What Money Cannot Buy

25th Sunday of Ordinary Time
By Fr. Chinnappan Pelavendran

Today’s liturgy reminds us that we are God’s stewards and that God expects faithful and prudent stewardship from us. The readings challenge us to use our God-given talents, wealth, and blessings wisely to attain Heavenly bliss. Today’s first reading from the book of Amos speaks against greed. The prophet speaks for the poor and the needy. They have God as their protector. The Israelites were waiting impatiently for the end of the holy days and Sabbaths so that they could proceed with their dishonest practices. In this specific case, the feast of the new moon was taking place. According to tradition, the first day of the new moon, like the Sabbath, was a day of rest. During these celebrations, without exception, no business was to be transacted. However, the Israelites were violating the Lord’s commands and drew His condemnation.

In today’s second reading, St. Paul invites us to pray for everyone, especially kings, rulers, leaders, and all those in charge. This prayer is necessary for conversion because, once we are converted we avoid corruption, injustice, and greed. Oppression of the poor is removed from our society. If everyone was to pray for those in authority, there would be better persons in power and better service to the public. Then, all people may live a quiet and peaceable life and come to salvation through the one mediator, Christ Jesus.

In the gospel, Jesus brings to light the fact that money and material things do not last forever, and therefore He advises us on how to make use of them without losing our salvation. It is the will of God that we should be happy here and have a share in the rich resources with which he endowed our world. The parable points out that Christians should be as prudent and resourceful in acquiring goodness as the steward was in acquiring money and making his future safe. Christians must give as much attention to things that concern their souls as they do to the things that concern worldly matters.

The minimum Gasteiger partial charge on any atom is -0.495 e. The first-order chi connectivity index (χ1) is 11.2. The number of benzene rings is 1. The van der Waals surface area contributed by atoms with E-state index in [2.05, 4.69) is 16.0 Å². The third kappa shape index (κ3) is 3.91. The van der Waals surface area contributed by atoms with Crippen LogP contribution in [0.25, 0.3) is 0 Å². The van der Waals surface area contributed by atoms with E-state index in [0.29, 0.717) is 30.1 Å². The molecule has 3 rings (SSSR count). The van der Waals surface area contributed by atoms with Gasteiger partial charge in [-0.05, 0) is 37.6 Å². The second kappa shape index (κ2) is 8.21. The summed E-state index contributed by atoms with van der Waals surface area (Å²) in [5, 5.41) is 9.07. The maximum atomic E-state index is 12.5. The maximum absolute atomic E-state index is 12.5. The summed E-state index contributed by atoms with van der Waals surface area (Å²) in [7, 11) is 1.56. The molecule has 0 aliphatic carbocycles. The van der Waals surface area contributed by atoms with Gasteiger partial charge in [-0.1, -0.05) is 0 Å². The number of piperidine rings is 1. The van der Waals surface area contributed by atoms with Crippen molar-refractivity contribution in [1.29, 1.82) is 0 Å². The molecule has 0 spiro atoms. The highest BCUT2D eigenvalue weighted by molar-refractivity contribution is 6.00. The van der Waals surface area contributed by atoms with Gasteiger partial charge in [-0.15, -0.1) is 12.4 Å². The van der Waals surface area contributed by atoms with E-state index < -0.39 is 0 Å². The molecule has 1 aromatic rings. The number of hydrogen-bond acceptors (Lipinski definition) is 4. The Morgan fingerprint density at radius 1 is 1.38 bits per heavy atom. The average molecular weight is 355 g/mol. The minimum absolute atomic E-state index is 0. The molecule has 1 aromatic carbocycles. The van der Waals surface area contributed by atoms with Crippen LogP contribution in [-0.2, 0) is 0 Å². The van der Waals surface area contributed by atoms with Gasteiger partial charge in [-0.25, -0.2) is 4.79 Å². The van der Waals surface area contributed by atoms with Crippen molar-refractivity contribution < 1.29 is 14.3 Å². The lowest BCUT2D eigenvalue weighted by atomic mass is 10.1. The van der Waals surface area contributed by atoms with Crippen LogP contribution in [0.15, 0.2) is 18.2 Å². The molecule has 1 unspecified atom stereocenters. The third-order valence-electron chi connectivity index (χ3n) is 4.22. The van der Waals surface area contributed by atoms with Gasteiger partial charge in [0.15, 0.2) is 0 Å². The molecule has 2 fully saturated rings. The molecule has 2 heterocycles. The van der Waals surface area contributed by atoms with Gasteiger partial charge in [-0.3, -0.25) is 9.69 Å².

Jesus reminds us that earthly resources will eventually run out. Hence, our material possessions should be used for the good of others. The right use of wealth is, according to Jesus, to help the poor, the hungry, and the starving. That is the way that we make friends with God and please God.

There are many people in the Catholic Church who understand that God has given us money so that we can be generous to the needy, the poor, and the starving. Thus many of us are making wise investments for the future. Our Heavenly destiny depends on how we use the things of earth. Jesus gives us this parable in order to help us to see that our time is coming to an end and that we need to prepare an accounting. We must check whether we were using God’s gifts of wealth, health, talents, and other blessings selfishly. Or, were we using them for His glory by sharing them with others? Money is an instrument that can buy everything but happiness. It can purchase a ticket to every place but Heaven.

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